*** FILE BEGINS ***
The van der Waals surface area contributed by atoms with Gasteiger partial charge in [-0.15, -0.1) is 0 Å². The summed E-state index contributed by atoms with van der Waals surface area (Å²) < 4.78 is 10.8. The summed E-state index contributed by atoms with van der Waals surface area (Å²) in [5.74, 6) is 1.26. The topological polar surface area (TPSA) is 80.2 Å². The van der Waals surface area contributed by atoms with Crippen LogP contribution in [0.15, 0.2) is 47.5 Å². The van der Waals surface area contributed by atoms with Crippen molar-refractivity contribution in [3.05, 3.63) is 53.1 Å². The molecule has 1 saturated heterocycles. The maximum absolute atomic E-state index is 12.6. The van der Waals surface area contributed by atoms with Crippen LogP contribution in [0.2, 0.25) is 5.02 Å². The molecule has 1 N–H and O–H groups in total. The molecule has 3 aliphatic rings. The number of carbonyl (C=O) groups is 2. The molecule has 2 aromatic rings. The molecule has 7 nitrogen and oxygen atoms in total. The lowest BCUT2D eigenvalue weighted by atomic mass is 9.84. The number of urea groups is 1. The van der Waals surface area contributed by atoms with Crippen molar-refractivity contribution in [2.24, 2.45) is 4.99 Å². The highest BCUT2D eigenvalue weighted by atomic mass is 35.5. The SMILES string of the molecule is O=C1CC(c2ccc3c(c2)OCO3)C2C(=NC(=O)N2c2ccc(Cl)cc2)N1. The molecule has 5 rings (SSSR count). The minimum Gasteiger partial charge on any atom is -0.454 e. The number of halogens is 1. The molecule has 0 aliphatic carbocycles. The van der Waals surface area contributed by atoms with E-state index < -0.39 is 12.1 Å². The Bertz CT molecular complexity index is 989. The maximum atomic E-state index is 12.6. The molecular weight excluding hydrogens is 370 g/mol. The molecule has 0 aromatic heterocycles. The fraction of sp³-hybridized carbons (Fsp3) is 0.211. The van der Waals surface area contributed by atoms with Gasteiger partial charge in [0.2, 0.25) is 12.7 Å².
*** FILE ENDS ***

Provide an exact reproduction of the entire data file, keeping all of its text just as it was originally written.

The van der Waals surface area contributed by atoms with Gasteiger partial charge in [-0.15, -0.1) is 0 Å². The summed E-state index contributed by atoms with van der Waals surface area (Å²) < 4.78 is 10.8. The summed E-state index contributed by atoms with van der Waals surface area (Å²) in [5.74, 6) is 1.26. The topological polar surface area (TPSA) is 80.2 Å². The van der Waals surface area contributed by atoms with Crippen LogP contribution in [0.15, 0.2) is 47.5 Å². The van der Waals surface area contributed by atoms with Crippen molar-refractivity contribution in [3.05, 3.63) is 53.1 Å². The molecule has 1 saturated heterocycles. The maximum absolute atomic E-state index is 12.6. The van der Waals surface area contributed by atoms with Crippen LogP contribution in [0.2, 0.25) is 5.02 Å². The molecule has 1 N–H and O–H groups in total. The molecule has 3 aliphatic rings. The number of carbonyl (C=O) groups is 2. The molecule has 2 aromatic rings. The molecule has 7 nitrogen and oxygen atoms in total. The lowest BCUT2D eigenvalue weighted by atomic mass is 9.84. The number of urea groups is 1. The van der Waals surface area contributed by atoms with Crippen molar-refractivity contribution in [2.24, 2.45) is 4.99 Å². The highest BCUT2D eigenvalue weighted by atomic mass is 35.5. The SMILES string of the molecule is O=C1CC(c2ccc3c(c2)OCO3)C2C(=NC(=O)N2c2ccc(Cl)cc2)N1. The molecule has 5 rings (SSSR count). The minimum Gasteiger partial charge on any atom is -0.454 e. The number of halogens is 1. The molecule has 0 aliphatic carbocycles. The van der Waals surface area contributed by atoms with E-state index < -0.39 is 12.1 Å². The Bertz CT molecular complexity index is 989. The maximum atomic E-state index is 12.6. The molecular weight excluding hydrogens is 370 g/mol. The molecule has 0 aromatic heterocycles. The fraction of sp³-hybridized carbons (Fsp3) is 0.211. The van der Waals surface area contributed by atoms with Gasteiger partial charge in [0.2, 0.25) is 12.7 Å².